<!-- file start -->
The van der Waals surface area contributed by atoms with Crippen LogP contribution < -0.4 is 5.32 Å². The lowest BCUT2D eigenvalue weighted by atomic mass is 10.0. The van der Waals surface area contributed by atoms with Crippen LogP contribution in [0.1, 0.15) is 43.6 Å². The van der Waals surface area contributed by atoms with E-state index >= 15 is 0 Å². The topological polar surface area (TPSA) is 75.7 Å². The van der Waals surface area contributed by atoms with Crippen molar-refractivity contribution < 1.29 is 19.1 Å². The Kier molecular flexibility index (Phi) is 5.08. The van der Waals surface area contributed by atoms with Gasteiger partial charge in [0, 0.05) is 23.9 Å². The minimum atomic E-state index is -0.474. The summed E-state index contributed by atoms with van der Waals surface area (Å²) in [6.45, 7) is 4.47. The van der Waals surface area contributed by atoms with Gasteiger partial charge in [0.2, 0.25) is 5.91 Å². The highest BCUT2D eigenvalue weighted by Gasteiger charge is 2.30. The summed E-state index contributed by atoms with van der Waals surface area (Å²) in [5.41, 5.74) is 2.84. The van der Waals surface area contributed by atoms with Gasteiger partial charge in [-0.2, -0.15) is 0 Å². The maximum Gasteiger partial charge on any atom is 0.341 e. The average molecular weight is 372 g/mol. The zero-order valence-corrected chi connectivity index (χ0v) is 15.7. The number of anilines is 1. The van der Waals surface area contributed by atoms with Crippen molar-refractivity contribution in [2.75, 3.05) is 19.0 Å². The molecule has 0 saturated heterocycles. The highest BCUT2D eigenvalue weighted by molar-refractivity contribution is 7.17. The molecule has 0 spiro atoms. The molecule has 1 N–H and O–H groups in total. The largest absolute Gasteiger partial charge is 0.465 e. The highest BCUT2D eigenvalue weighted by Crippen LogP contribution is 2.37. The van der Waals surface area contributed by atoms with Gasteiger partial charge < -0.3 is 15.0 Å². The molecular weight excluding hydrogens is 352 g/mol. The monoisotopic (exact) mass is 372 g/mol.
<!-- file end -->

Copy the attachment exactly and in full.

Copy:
The van der Waals surface area contributed by atoms with Crippen LogP contribution < -0.4 is 5.32 Å². The lowest BCUT2D eigenvalue weighted by atomic mass is 10.0. The van der Waals surface area contributed by atoms with Crippen LogP contribution in [0.1, 0.15) is 43.6 Å². The van der Waals surface area contributed by atoms with E-state index >= 15 is 0 Å². The topological polar surface area (TPSA) is 75.7 Å². The van der Waals surface area contributed by atoms with Crippen molar-refractivity contribution < 1.29 is 19.1 Å². The Kier molecular flexibility index (Phi) is 5.08. The van der Waals surface area contributed by atoms with Gasteiger partial charge in [0, 0.05) is 23.9 Å². The minimum atomic E-state index is -0.474. The summed E-state index contributed by atoms with van der Waals surface area (Å²) in [6.45, 7) is 4.47. The van der Waals surface area contributed by atoms with Gasteiger partial charge in [0.2, 0.25) is 5.91 Å². The highest BCUT2D eigenvalue weighted by Gasteiger charge is 2.30. The summed E-state index contributed by atoms with van der Waals surface area (Å²) in [5.41, 5.74) is 2.84. The van der Waals surface area contributed by atoms with Gasteiger partial charge in [-0.2, -0.15) is 0 Å². The maximum Gasteiger partial charge on any atom is 0.341 e. The average molecular weight is 372 g/mol. The zero-order valence-corrected chi connectivity index (χ0v) is 15.7. The number of anilines is 1. The van der Waals surface area contributed by atoms with Crippen molar-refractivity contribution in [2.75, 3.05) is 19.0 Å². The molecule has 0 saturated heterocycles. The highest BCUT2D eigenvalue weighted by molar-refractivity contribution is 7.17. The molecule has 0 spiro atoms. The molecule has 1 N–H and O–H groups in total. The largest absolute Gasteiger partial charge is 0.465 e. The highest BCUT2D eigenvalue weighted by Crippen LogP contribution is 2.37. The van der Waals surface area contributed by atoms with Gasteiger partial charge < -0.3 is 15.0 Å². The molecular weight excluding hydrogens is 352 g/mol. The monoisotopic (exact) mass is 372 g/mol.